You sit at the restaurant with your young son, he says he is hungry. You agree to get him dinner. You open up to the kids menu, your child is far to young for adult food. Chicken nugger stares at you from the page. You don’t understand. Your palms get sweaty and your son complains. He says he is hungry. Your mind strains, searching for an answer in a world of sweer potato and french fried. You try to order the chicken nugger, but you cannot. The words cannot escape your lips. Your son is hungry, he complains. The waitress stares at you, her head a spinning chicken nugger, her arms swinging french fried. Your son cries the tears of a chicken nugger-less child. In your mind you scream. It is raining sweer potato now, you have french fried engraved on your left temple and you do not understand. Your son weeps in the corner, he is starving. Starving for the chicken nugger.
You watch as your son scarfs down nugger after nugger. He is satisfied. He loves the chicken nugger. You wonder if you could ever attain that kind of happiness in your own life. You quietly pay your bill and enter the street. Your son asks if you can buy him an ice cream. You enter Mrs. Moo’s on Jefferson street hoping to order a rocky road. You look at the menu on the wall.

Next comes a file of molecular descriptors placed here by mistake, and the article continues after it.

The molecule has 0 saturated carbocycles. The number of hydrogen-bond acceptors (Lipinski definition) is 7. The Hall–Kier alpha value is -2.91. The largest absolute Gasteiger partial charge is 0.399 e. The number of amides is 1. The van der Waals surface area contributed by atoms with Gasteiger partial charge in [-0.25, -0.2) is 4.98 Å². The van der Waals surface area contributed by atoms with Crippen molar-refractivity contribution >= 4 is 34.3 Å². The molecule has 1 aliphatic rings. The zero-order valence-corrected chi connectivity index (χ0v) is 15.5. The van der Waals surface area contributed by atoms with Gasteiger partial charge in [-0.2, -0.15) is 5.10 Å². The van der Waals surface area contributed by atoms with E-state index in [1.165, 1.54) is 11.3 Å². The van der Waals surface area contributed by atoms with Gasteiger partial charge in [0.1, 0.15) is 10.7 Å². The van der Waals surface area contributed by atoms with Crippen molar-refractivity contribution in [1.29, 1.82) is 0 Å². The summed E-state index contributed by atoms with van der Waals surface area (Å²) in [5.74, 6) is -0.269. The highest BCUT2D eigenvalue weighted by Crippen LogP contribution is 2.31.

Chicken Nugger …. $3.50
Chicken Nugger …. $4.75
Chicken Nugger …. $2.11
Chicken Nugger …. $6.65
It goes on and on. You are confused. Your son asks again for the chicken nugger. He is full but wants chicken nugger for dessert. You ask the woman at the counter for a scoop of rocky road. She doesn’t know how to respond. You get desperate, you ask for vanilla. Her eyes widen. She motions her way toward the telephone. You ask again, “a scoop of vanilla?” She picks up the phone and begins dialing. Your son again asks for chicken nugger. You want to run, you want to scream, you look at your palms and the lines have begun to form chicken nugglets. The phone the woman is dialing starts sweating chicken grease, her eyes close and she is ashamed, ashamed that she her customer has caused such a problem. You want to run but your son is screaming for the chicken nugger.
The waitress makes her call and collapses into chicken nuggers, grease rolling from where her body had stood. You look up to the menu on the wall, but the words have tumbled off the paper and have conjeeled as mustard on the floor. You turn to your son, his eyes flaming mirrors of your own reality. The rain has turned to hail, currents of sweer potato break the glass windows in the shop and sirens yell in the distance. You try to cover your eyes, but your hands are no longer yours, they drip grease and melt into a familiar form. Your hands are chicken nuggers. You scream.